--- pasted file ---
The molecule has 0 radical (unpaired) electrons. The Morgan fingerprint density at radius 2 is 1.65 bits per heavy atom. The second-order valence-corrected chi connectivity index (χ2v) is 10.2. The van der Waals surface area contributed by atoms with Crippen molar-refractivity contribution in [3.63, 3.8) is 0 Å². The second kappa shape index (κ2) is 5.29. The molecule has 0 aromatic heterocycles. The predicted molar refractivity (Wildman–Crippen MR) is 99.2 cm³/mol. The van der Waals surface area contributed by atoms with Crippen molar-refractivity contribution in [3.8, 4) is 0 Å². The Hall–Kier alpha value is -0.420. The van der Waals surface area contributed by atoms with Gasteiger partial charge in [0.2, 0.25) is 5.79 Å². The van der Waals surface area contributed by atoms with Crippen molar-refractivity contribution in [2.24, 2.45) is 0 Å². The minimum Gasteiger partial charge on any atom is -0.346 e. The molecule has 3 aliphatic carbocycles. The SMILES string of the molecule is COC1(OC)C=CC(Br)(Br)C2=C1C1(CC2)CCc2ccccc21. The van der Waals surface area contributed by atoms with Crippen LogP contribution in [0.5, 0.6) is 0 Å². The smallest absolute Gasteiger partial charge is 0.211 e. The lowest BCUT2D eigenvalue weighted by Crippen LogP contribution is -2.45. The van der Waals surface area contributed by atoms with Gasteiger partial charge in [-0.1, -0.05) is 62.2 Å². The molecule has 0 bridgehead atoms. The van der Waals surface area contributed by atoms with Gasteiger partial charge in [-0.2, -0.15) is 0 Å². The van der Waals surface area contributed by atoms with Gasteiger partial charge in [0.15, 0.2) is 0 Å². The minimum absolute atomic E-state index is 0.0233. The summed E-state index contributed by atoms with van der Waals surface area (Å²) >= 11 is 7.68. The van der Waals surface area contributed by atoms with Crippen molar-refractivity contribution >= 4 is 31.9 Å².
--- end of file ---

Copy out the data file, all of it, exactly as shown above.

The molecule has 0 radical (unpaired) electrons. The Morgan fingerprint density at radius 2 is 1.65 bits per heavy atom. The second-order valence-corrected chi connectivity index (χ2v) is 10.2. The van der Waals surface area contributed by atoms with Crippen molar-refractivity contribution in [3.63, 3.8) is 0 Å². The second kappa shape index (κ2) is 5.29. The molecule has 0 aromatic heterocycles. The predicted molar refractivity (Wildman–Crippen MR) is 99.2 cm³/mol. The van der Waals surface area contributed by atoms with Crippen molar-refractivity contribution in [3.8, 4) is 0 Å². The Hall–Kier alpha value is -0.420. The van der Waals surface area contributed by atoms with Gasteiger partial charge in [0.2, 0.25) is 5.79 Å². The van der Waals surface area contributed by atoms with Crippen molar-refractivity contribution in [2.24, 2.45) is 0 Å². The minimum Gasteiger partial charge on any atom is -0.346 e. The molecule has 3 aliphatic carbocycles. The SMILES string of the molecule is COC1(OC)C=CC(Br)(Br)C2=C1C1(CC2)CCc2ccccc21. The van der Waals surface area contributed by atoms with Crippen LogP contribution in [0.5, 0.6) is 0 Å². The smallest absolute Gasteiger partial charge is 0.211 e. The lowest BCUT2D eigenvalue weighted by Crippen LogP contribution is -2.45. The van der Waals surface area contributed by atoms with Gasteiger partial charge in [-0.1, -0.05) is 62.2 Å². The molecule has 0 bridgehead atoms. The van der Waals surface area contributed by atoms with Gasteiger partial charge in [-0.2, -0.15) is 0 Å². The van der Waals surface area contributed by atoms with Gasteiger partial charge in [0.15, 0.2) is 0 Å². The minimum absolute atomic E-state index is 0.0233. The summed E-state index contributed by atoms with van der Waals surface area (Å²) >= 11 is 7.68. The van der Waals surface area contributed by atoms with Crippen molar-refractivity contribution >= 4 is 31.9 Å².